Wondering in the night
What were the chances
Our courtship: October 26, 1970 was a national holiday in Iran it was the birthday of the Shah. On that day my friend Zizik had thrown a casual gathering at her family’s summer home, twenty-five miles outside of Tehran, in Karadj – a rural retreat then and a thriving city today. Zizik, my best friend up to sixth grade, was the skinniest girl at a time when all were skinny. She and I were inseparable. We sat next to each other in class, we kept each other company at recess and when having lunch over long tables set in a dingy corridor at the rectory side of the school. We nibbled on our food and talked about which kinds of food we liked or didn’t and how food was prepared in our household and who packed our lunch-boxes that were a stack of three pots, secured by metal hooks from two sides. Mine was made of yellowish enamel with green borders. The best treat was to find a banana in the stack. Back then, bananas were very special and when we were given one we tried to eat it
s-l-o-w-l-y, so the taste would last and last.
My ties with Zizik go back earlier than elementary school. My mother had grown up with her parents in Tabriz, a northern city in Iran. Her father represented all foreign magazines in Iran. It was of course fun to have Zizik as a best friend because through her I could get many foreign books, magazines and comics.
Lovers at first sight, in love forever.
It turned out so right,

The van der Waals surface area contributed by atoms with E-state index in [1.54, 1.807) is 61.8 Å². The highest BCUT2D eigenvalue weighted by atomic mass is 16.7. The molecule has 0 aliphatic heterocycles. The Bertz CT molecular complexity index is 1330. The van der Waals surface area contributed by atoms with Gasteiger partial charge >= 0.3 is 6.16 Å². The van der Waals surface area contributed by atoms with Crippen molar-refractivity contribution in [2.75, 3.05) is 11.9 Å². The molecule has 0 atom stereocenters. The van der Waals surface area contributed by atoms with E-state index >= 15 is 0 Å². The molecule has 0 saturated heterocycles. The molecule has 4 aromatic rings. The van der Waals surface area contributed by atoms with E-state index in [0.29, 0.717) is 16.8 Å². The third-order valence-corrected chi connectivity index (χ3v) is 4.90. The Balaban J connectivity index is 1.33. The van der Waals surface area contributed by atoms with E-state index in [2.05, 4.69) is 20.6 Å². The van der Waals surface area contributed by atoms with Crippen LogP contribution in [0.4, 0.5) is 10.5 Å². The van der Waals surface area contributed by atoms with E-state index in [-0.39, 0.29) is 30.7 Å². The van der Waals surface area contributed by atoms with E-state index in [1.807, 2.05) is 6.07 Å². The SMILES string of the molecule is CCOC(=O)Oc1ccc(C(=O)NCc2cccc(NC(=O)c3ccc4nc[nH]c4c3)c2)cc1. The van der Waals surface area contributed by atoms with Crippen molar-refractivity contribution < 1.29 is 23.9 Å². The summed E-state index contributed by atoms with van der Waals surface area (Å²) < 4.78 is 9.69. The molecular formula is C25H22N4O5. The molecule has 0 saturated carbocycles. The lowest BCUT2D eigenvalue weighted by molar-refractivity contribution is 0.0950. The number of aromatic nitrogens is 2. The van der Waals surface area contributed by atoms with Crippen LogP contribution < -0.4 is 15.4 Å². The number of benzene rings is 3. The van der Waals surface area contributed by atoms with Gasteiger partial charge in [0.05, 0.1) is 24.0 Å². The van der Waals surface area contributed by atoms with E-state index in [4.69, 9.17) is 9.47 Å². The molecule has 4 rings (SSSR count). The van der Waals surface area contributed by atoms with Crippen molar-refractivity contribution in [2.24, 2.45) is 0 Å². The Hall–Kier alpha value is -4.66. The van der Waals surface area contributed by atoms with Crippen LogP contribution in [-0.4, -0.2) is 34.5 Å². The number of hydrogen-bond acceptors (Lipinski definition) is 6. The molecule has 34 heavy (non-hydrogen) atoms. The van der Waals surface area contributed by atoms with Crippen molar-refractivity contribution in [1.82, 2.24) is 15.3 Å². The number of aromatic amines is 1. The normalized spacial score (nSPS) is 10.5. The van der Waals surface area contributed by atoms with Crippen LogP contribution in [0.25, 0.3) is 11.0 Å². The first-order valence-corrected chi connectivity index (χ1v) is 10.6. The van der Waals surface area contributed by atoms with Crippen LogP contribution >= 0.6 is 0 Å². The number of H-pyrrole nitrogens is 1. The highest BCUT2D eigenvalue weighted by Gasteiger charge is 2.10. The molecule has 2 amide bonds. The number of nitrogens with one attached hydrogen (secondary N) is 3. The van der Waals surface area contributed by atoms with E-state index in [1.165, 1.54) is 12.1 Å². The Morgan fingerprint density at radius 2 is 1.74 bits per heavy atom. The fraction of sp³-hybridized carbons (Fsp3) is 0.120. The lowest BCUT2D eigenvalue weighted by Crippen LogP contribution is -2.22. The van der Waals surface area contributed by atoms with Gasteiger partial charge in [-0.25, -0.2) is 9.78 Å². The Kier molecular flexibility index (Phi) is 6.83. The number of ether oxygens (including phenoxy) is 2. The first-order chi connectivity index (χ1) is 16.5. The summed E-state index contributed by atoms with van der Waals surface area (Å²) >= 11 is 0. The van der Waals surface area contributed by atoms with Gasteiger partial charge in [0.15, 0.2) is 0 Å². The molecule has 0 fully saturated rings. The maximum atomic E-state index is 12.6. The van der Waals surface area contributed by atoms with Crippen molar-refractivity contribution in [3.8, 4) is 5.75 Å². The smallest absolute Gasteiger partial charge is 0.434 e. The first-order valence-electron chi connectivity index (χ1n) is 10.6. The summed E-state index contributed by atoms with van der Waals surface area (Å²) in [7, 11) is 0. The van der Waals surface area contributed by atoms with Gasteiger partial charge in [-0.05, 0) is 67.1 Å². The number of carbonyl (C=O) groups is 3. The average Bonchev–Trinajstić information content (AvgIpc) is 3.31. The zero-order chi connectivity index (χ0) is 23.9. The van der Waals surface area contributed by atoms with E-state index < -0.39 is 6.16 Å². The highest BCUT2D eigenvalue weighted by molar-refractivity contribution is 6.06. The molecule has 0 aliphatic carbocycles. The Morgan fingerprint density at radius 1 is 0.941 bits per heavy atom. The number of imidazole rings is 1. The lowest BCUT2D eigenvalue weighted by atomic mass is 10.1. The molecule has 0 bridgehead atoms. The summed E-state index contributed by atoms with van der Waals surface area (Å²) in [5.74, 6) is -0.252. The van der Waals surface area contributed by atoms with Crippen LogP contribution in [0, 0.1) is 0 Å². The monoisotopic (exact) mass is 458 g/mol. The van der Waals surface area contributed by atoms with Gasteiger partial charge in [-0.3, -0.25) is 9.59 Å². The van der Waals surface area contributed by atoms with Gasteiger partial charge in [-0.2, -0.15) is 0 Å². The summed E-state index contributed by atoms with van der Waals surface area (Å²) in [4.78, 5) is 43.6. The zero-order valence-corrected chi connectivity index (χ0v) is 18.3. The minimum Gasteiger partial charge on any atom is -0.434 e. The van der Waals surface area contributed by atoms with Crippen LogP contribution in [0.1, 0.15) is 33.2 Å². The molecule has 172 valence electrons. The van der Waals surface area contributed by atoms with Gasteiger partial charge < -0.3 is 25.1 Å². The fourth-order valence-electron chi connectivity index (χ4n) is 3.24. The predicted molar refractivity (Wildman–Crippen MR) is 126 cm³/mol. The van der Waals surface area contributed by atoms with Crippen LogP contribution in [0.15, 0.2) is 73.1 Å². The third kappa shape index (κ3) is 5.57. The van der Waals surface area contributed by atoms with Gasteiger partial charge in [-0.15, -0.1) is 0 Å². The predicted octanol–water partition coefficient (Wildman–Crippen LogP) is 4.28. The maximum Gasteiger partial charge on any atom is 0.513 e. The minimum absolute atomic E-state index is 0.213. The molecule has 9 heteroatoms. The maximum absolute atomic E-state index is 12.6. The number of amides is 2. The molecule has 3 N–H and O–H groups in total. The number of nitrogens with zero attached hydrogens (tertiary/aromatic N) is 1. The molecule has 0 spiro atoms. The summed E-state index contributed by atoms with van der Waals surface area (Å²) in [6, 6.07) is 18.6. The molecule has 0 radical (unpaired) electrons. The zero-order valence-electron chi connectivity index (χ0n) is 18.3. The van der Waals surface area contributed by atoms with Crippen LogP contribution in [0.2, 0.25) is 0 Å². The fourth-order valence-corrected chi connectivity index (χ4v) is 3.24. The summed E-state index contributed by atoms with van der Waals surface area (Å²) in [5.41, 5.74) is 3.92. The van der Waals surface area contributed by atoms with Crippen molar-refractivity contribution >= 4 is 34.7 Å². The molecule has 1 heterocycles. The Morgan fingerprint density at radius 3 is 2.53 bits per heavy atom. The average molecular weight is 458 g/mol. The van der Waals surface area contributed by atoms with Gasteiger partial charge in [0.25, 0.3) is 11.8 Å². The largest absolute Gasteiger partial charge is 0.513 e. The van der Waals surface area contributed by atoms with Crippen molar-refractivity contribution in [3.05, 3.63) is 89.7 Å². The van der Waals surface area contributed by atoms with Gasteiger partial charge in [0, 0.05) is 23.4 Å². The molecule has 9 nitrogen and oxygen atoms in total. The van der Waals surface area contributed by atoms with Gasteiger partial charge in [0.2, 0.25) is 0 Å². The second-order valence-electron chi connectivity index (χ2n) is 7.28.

For strangers in the night.
The bloom of our romance faded and the intensity of the initial thrill settled down when real life challenges surfaced. As we had promised at our wedding ceremony, we stayed together through thick and thin; and even though, today, we live in separate homes, as strangers would, we still date and take trips together to explore new horizons and possibly come to a maturity that I thought my parents were missing. Yes, unfortunately our union “…didn’t turn out so right,” because, like most marriages, we buried emotions and lost intimacy. Although there are times that I feel we're still strangers, trying to get to know each other, but during that drive from Karadj to Tehran there was enough “dopamine” produced to create a desire to get married within fifteen months. I was 23, as was he. I wonder, if I were to taste the life again, even knowing what was to come, would I take the same path and marry him? The answer is: YES!
Doobe-doo-bee-doo da-da-da-da-da strangers in the night
The following pictures are taken in Yerevan on February 7 of this year. Isn't that crazy to get married in the dead of the winter??